Vernor Vinge, 62, is a pioneer in artificial intelligence, who in a recent interview warned about the risks and opportunities that an electronic super-intelligence would offer to mankind.
Vinge is a retired San Diego State University professor of mathematics, computer scientist, and science fiction author. He is well-known for his 1993 manifesto, “The Coming Technological Singularity in which he argues that exponential growth in technology means a point will be reached where the consequences are unknown. Vinge still believes in this future, which he thinks would come anytime after 2020.
IDG: Exactly 10 years ago, in May 1997, Deep Blue won the chess tournament against Gary Kasparov. Was that the first glimpse of a new kind of intelligence?
Vinge: I think there was clever programming in Deep Blue, but the predictable success came mainly from the ongoing trends in computer hardware improvement. The result was a better-than-human performance in a single, limited problem area. In the future, I think that improvements in both software and hardware will bring success in other intellectual domains.
IDG: In 1993 you gave your famous, almost prophetic, speech on “Technological Singularity.” Can you please describe the concept of Singularity?
Vinge: It seems plausible that with technology we can, in the fairly near future, create (or become) creatures who surpass humans in every intellectual and creative dimension. Events beyond such an event — such a singularity — are as unimaginable to us as opera is to a flatworm.
IDG: Do you still believe in the coming singularity?
Vinge: I think it’s the most likely non-catastrophic outcome of the next few decades.
IDG: Does the explosion of the Internet and grid computing ultimately accelerate this event?
Vinge: Yes. There are other possible paths to the Singularity, but at the least, computer+communications+people provide a healthy setting for further intellectual leaps.
IDG: When intelligent machines finally appear, what will they look like?
Vinge: Most likely they will be less visible than computers are now. They would mostly operate via the networks and the processors built into the ordinary machines of our everyday life. On the other hand, the results of their behavior could be very spectacular changes in our physical world. (One exception: mobile robots, even before the Singularity, will probably become very impressive — with devices that are more agile and coordinated than human athletes, even in open-field situations.)
IDG: How would we be certain about its conscience?
Vinge: The hope and the peril is that these creatures would be our “mind children”. As with any child, there is a question of how moral they may grow up to be, and yet there is good reason for hope. (Of course, the peril is that these particular children are much more powerful than natural ones.)
IDG: Stephen Hawking defended in 2001 the genetic enhancing of our species in order to compete with intelligent machines. Do you believe it would be feasible, even practical?
Vinge: I think it’s both practical and positive — and subject to the same qualitative concerns as the computer risks. In the long run I don’t think organic biology can keep up with hardware. On the other hand, organic biology is robust in different ways than machine hardware. The survival of Life is best served by preserving and enhancing both strategies.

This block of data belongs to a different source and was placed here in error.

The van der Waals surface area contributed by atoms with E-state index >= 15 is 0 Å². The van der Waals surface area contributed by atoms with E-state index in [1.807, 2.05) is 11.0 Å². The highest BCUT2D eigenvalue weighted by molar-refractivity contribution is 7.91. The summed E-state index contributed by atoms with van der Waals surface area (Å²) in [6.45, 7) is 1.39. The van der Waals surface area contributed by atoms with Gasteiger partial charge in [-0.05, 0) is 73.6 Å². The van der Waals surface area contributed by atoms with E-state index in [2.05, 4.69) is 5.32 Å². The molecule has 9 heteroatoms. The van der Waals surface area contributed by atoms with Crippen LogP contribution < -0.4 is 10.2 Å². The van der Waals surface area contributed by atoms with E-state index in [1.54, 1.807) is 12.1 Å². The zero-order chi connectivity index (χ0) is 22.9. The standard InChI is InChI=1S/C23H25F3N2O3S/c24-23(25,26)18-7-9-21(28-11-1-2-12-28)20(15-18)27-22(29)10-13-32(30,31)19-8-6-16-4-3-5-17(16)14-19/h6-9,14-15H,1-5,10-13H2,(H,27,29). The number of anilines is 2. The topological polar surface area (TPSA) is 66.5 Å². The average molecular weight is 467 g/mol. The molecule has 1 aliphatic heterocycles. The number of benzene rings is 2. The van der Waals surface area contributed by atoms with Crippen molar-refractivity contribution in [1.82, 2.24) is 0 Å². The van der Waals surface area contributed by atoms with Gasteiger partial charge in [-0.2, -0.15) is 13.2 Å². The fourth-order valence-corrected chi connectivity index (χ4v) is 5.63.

IDG: Could nanotechnology, genetic engineering and quantum computers could represent a threat to Mankind, as Bill Joy, the former Sun executive, warned in 2000 with his “Why the future doesn’t need us”?
Vinge: The world (and the universe) is full of mortal threats. Technology is the source of some of those threats — but it has also protected us from others. I believe that technology itself is life’s surest response to the ongoing risks.
IDG: Right now the Pentagon is employing 5,000 robots in Iraq, patrolling cities, disarming explosives or making reconnaissance flights. The next step is allowing them to carry weapons. Does this lead to a “Terminator” scenario?
Vinge: That’s conceivable, though not a reason for turning away from robotics in general. Old-fashioned thermonuclear world war and some types of biowarfare are much simpler, more likely, and probably more deadly than the “Terminator” scenario.
IDG: You set the plot of your last novel, “Rainbows End,” in 2025. It’s a world where people Google all the time, everywhere, using wearable computers, and omnipresent sensors. Do you think this is a plausible future?
Vinge: It was about the most plausible (non-catastrophic) 2025 scenario that I could think of.
IDG: It is a little scary, isn’t it? Is this the great conspiracy against human freedom?
Vinge: Before the personal computer, most people thought computers were the great enemy of freedom. When the PC came along, many people realized that millions of computers in the hands of citizens were a defense against tyranny. Now in the new millennium, we see how governments can use networks for overarching surveillance and enforcement; that is scary.
But one of the ideas I am trying to get at with “Rainbows End” is the possibility that government abuse may turn out to be irrelevant: As technology becomes more important, there governments need to provide the illusion of freedom for the millions of people who must be happy and creative in order for the economy to succeed. Altogether, these people are more diverse and resourceful (and even more coordinated!) than any government. Online databases, computer networks, and social networks give this trend an enormous boost. In the end, that “illusion of freedom” may have to be more like the real thing than has ever been true in history. With the Internet, the people may achieve a new kind of populism, powered by deep knowledge, self-interest so broad as to reasonably be called tolerance, and an automatic, preternatural vigilance.